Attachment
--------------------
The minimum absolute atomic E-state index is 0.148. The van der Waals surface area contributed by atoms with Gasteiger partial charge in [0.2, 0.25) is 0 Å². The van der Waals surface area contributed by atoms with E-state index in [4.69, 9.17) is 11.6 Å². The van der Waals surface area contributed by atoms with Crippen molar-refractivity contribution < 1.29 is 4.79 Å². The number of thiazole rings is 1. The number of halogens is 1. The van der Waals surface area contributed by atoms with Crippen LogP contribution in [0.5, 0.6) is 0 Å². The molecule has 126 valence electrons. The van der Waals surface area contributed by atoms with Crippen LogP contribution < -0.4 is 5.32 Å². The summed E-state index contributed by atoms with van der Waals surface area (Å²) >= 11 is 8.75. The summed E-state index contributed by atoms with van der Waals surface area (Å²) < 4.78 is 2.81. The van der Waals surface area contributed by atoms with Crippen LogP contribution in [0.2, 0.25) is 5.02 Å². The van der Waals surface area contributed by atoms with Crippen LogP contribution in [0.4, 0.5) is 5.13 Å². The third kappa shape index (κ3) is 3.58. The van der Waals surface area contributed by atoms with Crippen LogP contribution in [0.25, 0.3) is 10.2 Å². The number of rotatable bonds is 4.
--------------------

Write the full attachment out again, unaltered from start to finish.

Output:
The minimum absolute atomic E-state index is 0.148. The van der Waals surface area contributed by atoms with Gasteiger partial charge in [0.2, 0.25) is 0 Å². The van der Waals surface area contributed by atoms with E-state index in [4.69, 9.17) is 11.6 Å². The van der Waals surface area contributed by atoms with Crippen molar-refractivity contribution < 1.29 is 4.79 Å². The number of thiazole rings is 1. The number of halogens is 1. The van der Waals surface area contributed by atoms with Crippen LogP contribution in [0.5, 0.6) is 0 Å². The molecule has 126 valence electrons. The van der Waals surface area contributed by atoms with Crippen LogP contribution < -0.4 is 5.32 Å². The summed E-state index contributed by atoms with van der Waals surface area (Å²) >= 11 is 8.75. The summed E-state index contributed by atoms with van der Waals surface area (Å²) < 4.78 is 2.81. The van der Waals surface area contributed by atoms with Crippen LogP contribution in [0.2, 0.25) is 5.02 Å². The van der Waals surface area contributed by atoms with Crippen LogP contribution in [0.4, 0.5) is 5.13 Å². The third kappa shape index (κ3) is 3.58. The van der Waals surface area contributed by atoms with Crippen LogP contribution in [0.25, 0.3) is 10.2 Å². The number of rotatable bonds is 4.